Okay here’s my comment back: assuming it’s our hand (which is not 100% clear yet – how many times have you opened 1NT showing 15-17 and the opponent’s bid to a game which you can’t beat? It doesn’t happen often but it does happen. We recently had the opponent open 1NT and we had 8 opposite 17 against them and were cold for 4♠) – but assuming it is our hand we want to make the most out of the bids we have available. If I have a strong, GF, slam going hand with a solid suit – I don’t think I have a problem finding a bid. I can make my normal, natural GF bid. I don’t get the best bid for my hand – I can’t show this hand exactly but I can make a good, forward going bid. If I have a weak one or two suited hand – I have no way to show it. The system we design should give us more opportunities to show more hands to get to the right contract.

In the sequence described the auction went:
1C – 1S – ?

Assuming whatever you bid the auction continues:
1C – 1S – X – 3S
P – P – ?

Don’t you wish you had been able to describe your hand (at least in some capacity) in the first place?
Strong hand:
1C – 1S – 2H – 3S
P – P – ?

I’ve shown hearts I can now bid 4H; 4S or something else to show I want to bid more depending on how strong this hand really is. We are already in a game forcing auction and partner has really just denied having anything good to bid.

Weak hand:
1C – 1S – 3C – 3S
P – P – ?

I’ve shown my weak – preemptive hand with Clubs. Partner can now make an intelligent call as to whether to bid on or not. Now that they have passed I can comfortable decide to pass it our or bid on based on the knowledge that I’ve limited my hand and shown my suit.

I don’t need multiple ways to show game forcing suited hands – I do need ONE way to show weak, single suited hands (note: i still need a way to show 2 suited hands; but we can look into that later). Please note that these are constructive auctions – not preemptive ones. I’m showing a semi-positive hand with a single suit – just not a game forcing one.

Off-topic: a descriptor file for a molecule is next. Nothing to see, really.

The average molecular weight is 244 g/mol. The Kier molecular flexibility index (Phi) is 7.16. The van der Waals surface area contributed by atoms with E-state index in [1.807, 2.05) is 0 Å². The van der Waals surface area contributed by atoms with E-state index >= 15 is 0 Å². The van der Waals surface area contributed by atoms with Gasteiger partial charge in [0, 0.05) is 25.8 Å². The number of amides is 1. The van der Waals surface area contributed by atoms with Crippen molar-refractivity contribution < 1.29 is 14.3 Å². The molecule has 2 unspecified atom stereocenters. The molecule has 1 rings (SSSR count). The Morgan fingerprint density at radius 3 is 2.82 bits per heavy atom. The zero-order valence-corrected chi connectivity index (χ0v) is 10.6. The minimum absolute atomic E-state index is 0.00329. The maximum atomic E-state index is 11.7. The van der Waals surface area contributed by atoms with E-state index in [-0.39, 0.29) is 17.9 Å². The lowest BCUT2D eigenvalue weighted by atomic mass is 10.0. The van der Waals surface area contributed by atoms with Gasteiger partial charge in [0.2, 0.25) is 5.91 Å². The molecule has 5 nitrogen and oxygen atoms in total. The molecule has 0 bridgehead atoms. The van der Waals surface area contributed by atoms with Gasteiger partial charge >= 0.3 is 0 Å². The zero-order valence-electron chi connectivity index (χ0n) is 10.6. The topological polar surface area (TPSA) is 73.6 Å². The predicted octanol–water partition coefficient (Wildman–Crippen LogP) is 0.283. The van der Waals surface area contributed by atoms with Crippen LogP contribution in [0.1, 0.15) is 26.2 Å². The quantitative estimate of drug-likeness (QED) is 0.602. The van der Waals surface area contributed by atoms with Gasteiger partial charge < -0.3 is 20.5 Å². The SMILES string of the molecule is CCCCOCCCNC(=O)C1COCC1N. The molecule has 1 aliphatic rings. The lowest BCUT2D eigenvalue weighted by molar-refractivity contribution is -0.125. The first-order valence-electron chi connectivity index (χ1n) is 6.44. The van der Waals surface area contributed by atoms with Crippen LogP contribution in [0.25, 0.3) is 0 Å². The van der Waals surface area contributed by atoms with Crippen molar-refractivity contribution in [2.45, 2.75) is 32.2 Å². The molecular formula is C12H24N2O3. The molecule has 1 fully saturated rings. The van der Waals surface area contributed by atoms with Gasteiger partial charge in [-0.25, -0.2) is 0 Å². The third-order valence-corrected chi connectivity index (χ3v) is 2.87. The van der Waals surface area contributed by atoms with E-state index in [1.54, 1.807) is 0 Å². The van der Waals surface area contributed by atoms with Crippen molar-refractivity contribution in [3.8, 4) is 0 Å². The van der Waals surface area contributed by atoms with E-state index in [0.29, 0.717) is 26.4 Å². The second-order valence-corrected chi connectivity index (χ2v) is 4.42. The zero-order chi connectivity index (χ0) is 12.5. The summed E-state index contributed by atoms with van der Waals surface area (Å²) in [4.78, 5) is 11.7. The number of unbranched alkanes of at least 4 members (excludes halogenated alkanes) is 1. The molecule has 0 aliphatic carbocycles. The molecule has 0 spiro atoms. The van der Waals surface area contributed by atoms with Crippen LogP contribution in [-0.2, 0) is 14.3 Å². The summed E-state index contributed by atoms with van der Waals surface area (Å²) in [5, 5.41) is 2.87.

Responses to 1C – 1D:

Okay here’s the thing:
1M – shows 4+M and possibly a longer minor.
I tried doing all this complicated system stuff to show 4441 hands and in the end it gets complicated and doesn’t really make anyone’s life simpler. So in the end I just went with a canape approach for now.
The advantage of doing canape is that 1C / 1D / 2m shows a hand without a 4cM – and responder doesn’t have to worry about finding a major fit. This means that major suit bids now can show 5 card suits.

I’m not going to get too far into this but it’s designed to be mostly natural to prefer Majors and to provide for various hand types. If you have 20+ with a major, just bid 1M and jump shift or reverse.

Responses to 1C – 1 Suit – (transfer showing a suit)
The basic system is to allow opener to either show support or show their own suit at as low a level as possible:

Taken from Meckwell (as best as anyone can figure out what they play):
Basically the rules for responder is that they bid in steps:
Unbid majors first with the tie going to the lower ranked suit (last step is responder’s suit)
Response steps:
– 11-13 balanced (over 1H)
– no fit w/ good hand
– no fit w/ a bad hand
– 3 card fit w/ a good hand
– 4+ card fit
2NT – 3 card fit w/ a bad hand
Higher steps show shortness or allow responder to take control

As the auction gets higher some of these bids get compressed to provide more room for natural continuations.

So there you have it; system to date – more coming later

p.s. sorry about the formatting of this one – I’m using the default editor again today 🙁

Leave a comment

Your comment